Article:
Here’s a common misconception: scheduling is a task for spring and summer.
The reality is that late spring is often too hectic, while summer is too late to make change. To be more effective, school leaders should use the fall and winter to get smart about scheduling.
It’s important to use these few months before scheduling starts to become a data detective; patterns detected now can have a huge impact in the future.
Here are five suggested tasks to help improve your scheduling.
Do a Scheduling Debrief
Gather the scheduling team together and document what worked and what didn’t. Spend time talking about the pain points. (Refer to our sample scheduling analysis guide.)
The key to a successful scheduling season is having a plan. Learn from prior problems and document the causes. Celebrate what worked well, and develop a plan to protect it in future schedules. A scheduling debrief will help you set some goals for improvement and improve upon what worked.
Expand Your Use of Data
End-of-year grades and teacher recommendations are the most common data points used to place students into next year’s courses. But are they the best indicators of success, or are they just the easiest?
Use the fall to dig a little deeper into your data. You may find a new data point that is a stronger indicator of future success.
- Look at available common assessments. You may find that writing tasks or unit exams are better indicators of future success than the final grade. Expand your search outside the content area, perhaps an ELA exam in 10th grade is the best indicator of success in an 11th grade history class.
- Consider the strength of more holistic data points like GPA. Sometimes a single grade from a single grading period is not a strong indicator of student readiness. GPA or another composite data point may prove to be a better indicator of student readiness for a future academic workload.
- Expand beyond grades and test scores. Additional data points such as attendance, social-emotional indicators, and learning style inventories may improve the accuracy of data-centered placement decisions.
- Move beyond the binary in teacher recommendations. Allow teachers to provide more helpful feedback. Allow teachers to rate student readiness on a scale of 1-4, or describe a student’s academic, work habits and emotional preparedness as three discrete values.
Expanding the types of data doesn’t have to complicate the scheduler’s job. Use your data system to sort and group students. (In Illuminate, complex data can be tamed through custom reporting and On Track configurations.)
Help Your Teachers Take the Long View
You got all the students into classes, but did you get them into the right classes?
Teachers rarely get the chance to dig into the data of former students. Find data points from the first grading period that are good indicators of student success. Provide teachers with current data about their students from last year, and help them identify patterns.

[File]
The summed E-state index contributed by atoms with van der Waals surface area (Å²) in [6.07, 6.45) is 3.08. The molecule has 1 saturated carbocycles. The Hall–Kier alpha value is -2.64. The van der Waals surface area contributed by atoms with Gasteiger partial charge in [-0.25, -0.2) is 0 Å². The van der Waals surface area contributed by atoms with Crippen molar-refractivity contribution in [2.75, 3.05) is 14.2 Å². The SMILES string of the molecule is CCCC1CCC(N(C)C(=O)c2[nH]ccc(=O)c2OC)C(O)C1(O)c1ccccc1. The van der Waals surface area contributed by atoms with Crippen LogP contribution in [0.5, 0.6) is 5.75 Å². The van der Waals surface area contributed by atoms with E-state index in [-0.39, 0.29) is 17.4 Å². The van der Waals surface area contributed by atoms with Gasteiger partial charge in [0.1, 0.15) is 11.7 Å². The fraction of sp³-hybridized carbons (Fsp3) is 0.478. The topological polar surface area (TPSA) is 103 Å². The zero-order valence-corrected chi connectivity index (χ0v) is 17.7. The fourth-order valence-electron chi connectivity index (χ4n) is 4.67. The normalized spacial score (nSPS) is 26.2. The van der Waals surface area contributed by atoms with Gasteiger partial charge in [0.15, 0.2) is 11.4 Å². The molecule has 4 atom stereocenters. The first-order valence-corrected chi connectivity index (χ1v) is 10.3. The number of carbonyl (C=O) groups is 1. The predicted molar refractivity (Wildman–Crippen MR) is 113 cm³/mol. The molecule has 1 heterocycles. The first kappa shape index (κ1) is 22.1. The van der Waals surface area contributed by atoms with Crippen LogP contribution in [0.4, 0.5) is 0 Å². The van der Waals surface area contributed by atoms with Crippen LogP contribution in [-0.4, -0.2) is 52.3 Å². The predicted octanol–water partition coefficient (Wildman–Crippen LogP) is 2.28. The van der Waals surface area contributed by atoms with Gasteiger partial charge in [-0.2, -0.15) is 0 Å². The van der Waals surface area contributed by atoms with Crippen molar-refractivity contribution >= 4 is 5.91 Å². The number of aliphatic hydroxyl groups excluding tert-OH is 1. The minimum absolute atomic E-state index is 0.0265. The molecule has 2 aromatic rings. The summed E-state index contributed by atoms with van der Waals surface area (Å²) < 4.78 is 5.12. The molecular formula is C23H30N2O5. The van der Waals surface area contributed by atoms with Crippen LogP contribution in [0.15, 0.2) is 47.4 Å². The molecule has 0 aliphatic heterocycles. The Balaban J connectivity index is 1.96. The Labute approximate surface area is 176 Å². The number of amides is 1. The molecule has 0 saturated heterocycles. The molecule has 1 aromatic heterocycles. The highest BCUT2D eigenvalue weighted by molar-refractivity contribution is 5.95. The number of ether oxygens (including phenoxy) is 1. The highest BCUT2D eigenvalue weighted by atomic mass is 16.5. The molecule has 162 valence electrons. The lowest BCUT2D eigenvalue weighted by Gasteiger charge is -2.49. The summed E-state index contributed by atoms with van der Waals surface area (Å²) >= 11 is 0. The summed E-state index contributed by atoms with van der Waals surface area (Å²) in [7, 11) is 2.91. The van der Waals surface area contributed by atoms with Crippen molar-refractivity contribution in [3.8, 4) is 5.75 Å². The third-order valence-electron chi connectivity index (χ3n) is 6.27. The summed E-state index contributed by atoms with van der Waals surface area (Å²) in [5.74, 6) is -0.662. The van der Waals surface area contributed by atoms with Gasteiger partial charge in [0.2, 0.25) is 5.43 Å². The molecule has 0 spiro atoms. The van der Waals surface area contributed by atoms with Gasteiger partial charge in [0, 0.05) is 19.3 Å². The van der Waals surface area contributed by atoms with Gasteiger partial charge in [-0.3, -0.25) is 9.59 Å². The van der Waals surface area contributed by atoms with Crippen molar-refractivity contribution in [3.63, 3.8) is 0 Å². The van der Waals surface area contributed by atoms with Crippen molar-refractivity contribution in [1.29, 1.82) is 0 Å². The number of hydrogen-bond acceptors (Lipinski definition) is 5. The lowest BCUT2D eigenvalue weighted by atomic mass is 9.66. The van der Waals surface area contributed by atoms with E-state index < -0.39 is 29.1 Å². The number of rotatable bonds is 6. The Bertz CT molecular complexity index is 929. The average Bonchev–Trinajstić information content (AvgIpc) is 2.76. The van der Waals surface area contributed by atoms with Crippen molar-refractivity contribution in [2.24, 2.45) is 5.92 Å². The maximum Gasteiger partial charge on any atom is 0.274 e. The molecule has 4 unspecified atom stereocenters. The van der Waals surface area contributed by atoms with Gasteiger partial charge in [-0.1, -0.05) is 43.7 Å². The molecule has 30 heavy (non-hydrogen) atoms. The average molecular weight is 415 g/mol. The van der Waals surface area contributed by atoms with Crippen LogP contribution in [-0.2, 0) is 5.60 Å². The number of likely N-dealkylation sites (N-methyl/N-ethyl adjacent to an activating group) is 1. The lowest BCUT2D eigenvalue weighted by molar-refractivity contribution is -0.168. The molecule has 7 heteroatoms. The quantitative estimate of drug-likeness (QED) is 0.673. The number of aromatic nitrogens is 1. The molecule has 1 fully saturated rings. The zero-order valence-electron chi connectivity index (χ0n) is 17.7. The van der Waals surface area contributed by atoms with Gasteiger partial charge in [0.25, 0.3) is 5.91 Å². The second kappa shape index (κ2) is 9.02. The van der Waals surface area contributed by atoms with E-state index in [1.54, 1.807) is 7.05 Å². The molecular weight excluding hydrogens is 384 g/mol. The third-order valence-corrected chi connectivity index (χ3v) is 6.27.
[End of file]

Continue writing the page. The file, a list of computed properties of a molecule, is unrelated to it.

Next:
Teachers crave the longitudinal data about their students, so use the fall and winter as time to reflect on the growth students have made after passing through a teacher’s class. Analysis of longitudinal data may spark conversations about placement criteria and inform instructional practices.
Talk Openly About Change
Don’t wait until May to discuss changing the bell schedule or common planning periods. Fall and winter are perfect times to when those ideas should be discussed openly.
Change can be unsettling for our teachers, parents or students. Start the conversations early so stakeholders have time to mentally prepare. Systemwide changes, like a new bell schedule or adding an intervention period, can have major impacts on the scheduling cycle. These ideas need to be discussed before the collection of course requests.
Find Your Pre-Built Controlled Experiments
Sometimes we have to move students between classes to make the schedule work. There are times when we schedule students in a way that creates a controlled experiment within your student population. With some smart tracking, you’ll find opportunities to test your placement criteria and the effectiveness of your instructional program. For example:
- You may have 46 students that qualify for a math support course, but you only have 28 spots. Eighteen students qualified for the program, but will not receive the course. You now have a control and experimental group. Select appropriate indicators of success, and track all 46 students. Did the 28 students in the support class show growth? Did they outperform their peers who did not receive support?
- Placement in an advanced math course requires a score of 90 points or higher on the math placement exam. This year, only 21 students qualified, but you need to fill the class to 30 students. So, you find nine students with the next highest scores on the exam and schedule them for the course. You now have an experimental group, testing the validity of that 90 point cut score. Perhaps 88 points on the placement exam was adequate all along?
A student-driven and dynamic schedule doesn’t just happen in the spring. The best instructional leaders know the scheduling cycle is a yearlong process. Fall and winter are the time to do your research and dig a little deeper into the data. Great leaders will use the start of the academic year to reflect and validate any scheduling decisions they made last year, and look for opportunities for improvement.
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